Secularism has never looked so anaemic, so abject, so apologetic as it does today, post the Ayodhya verdict. There is no one else to blame for this state of affairs except the custodians of secularism. Not just because of their hypocrisy, but also because of their hubris. Secular intellectuals and politicians have failed or rather refused to translate this constitutional ideal for ordinary citizens.
This is not a rejection of the idea of secularism. In these times, it is necessary to stick one’s neck out and say that secularism is a sacred principle, inherent to the idea of India. The idea that Indian state must have a ‘principled distance’ from organised religions is essential to our Constitution. This is not just a moral ideal but also a political necessity. In the long run, we either have a secular India or we risk having no India at all.
If secularism is a sacred principle, secular politics has hardly lived up to this ideal. Since Independence, secular politics has degenerated into a political fraud. In the aftermath of Partition, secular politics displayed an admirable conviction. Gradually, it became a matter of political convenience and vote-bank compulsion. Knee-jerk minorityism and cynical politics of keeping minority voters hostage became part-and-parcel of the secular political game.
And, this is what invited a backlash and reduced secularism to the politics of capitulation that we see today. Just read the three-line statement of the Congress Working Committee on the Ayodhya verdict to understand the abject capitulation of secular politics. The reactions or the silence of other major opposition parties are no different. Ayodhya verdict is not the end of the dilemma facing secular politics, several other difficult issues await resolution.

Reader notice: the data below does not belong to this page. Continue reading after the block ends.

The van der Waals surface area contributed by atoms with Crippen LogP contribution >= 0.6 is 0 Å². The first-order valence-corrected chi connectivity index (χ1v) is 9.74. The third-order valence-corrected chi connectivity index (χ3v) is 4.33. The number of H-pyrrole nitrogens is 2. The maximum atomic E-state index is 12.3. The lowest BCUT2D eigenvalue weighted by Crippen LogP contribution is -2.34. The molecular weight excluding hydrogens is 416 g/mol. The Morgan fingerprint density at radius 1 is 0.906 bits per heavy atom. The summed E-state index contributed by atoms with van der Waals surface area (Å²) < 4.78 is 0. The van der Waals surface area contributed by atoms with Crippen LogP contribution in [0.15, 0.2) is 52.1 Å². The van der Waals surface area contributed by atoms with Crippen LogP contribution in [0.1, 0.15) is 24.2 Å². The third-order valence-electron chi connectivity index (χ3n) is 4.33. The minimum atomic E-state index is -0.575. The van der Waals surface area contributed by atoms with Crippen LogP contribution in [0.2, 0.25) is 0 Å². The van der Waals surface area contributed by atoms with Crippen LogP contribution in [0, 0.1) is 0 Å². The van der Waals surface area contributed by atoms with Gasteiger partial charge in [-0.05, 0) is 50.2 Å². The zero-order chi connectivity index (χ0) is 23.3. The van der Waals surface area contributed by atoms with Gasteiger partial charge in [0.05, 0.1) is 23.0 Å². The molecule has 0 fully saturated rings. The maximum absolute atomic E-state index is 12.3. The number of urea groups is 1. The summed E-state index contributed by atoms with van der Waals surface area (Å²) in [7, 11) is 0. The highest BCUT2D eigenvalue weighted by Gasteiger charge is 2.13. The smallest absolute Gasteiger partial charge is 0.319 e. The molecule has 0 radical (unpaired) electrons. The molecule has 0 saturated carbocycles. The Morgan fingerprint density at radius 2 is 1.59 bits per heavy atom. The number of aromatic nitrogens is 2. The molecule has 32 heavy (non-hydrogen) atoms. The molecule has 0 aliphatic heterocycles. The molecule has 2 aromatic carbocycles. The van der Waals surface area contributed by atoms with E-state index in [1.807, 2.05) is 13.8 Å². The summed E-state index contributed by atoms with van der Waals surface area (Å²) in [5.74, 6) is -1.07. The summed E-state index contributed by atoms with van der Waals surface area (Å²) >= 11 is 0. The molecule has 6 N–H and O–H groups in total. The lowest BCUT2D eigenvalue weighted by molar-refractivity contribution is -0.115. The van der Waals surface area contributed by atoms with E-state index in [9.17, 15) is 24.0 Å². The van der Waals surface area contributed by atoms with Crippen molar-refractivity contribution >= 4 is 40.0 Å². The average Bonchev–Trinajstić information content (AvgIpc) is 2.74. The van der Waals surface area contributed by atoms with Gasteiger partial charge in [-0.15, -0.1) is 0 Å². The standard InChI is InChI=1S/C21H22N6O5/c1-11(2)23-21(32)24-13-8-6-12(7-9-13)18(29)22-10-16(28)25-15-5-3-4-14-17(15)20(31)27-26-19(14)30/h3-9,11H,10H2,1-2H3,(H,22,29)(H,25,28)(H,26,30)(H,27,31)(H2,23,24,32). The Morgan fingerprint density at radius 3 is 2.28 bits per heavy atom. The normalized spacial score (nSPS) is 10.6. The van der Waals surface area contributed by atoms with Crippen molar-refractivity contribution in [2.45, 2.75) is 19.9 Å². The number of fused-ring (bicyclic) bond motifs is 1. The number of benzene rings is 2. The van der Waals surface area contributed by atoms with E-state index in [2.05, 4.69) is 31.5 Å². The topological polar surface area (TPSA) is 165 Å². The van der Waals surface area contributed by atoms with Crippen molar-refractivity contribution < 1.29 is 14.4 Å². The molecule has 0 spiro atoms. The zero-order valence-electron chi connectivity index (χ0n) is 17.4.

Failure of cultural politics
Yet, hypocrisy and cynicism are not the real problem of Indian secularism. Parties that call themselves secular have no monopoly over bad faith. Politics of Hindu, Muslim or Sikh communalism is full of similar U-turns and political machinations. Just contrast, for example, the BJP leaders’ insistence that matters of faith cannot be resolved by courts to their recently found reverence for judiciary. The BJP and the AIMIM are as much about vote-bank politics as the Congress and the Samajwadi Party.
The real problem of Indian secularism is the failure of its cultural politics. Politics is not just about fighting elections, forming governments, launching agitations, and so on. Deep politics is about challenging and creating public opinion in the desired direction. Politics is about coining new words, putting new meanings in old words, and persuading the public to accept these new words and meanings. This could be done through high cultural artifacts like literature or cinema or theatre. Or, it could be done through political speeches, television debates or plain rumours.
This is where politics of secularism has failed and politics of Hindutva has succeeded. For our freedom struggle, secularism was an article of faith, any form of communalism was an anathema. Today, secularism appears to be an alien and a dispensable idea. Secular can now be tarred as ‘sickular’, liberal as ‘libtard’. Hindutva, on the other hand, is successfully presented as righting the wrongs of history, a movement for self-respect, a moment of national resurgence.
Where secularists went wrong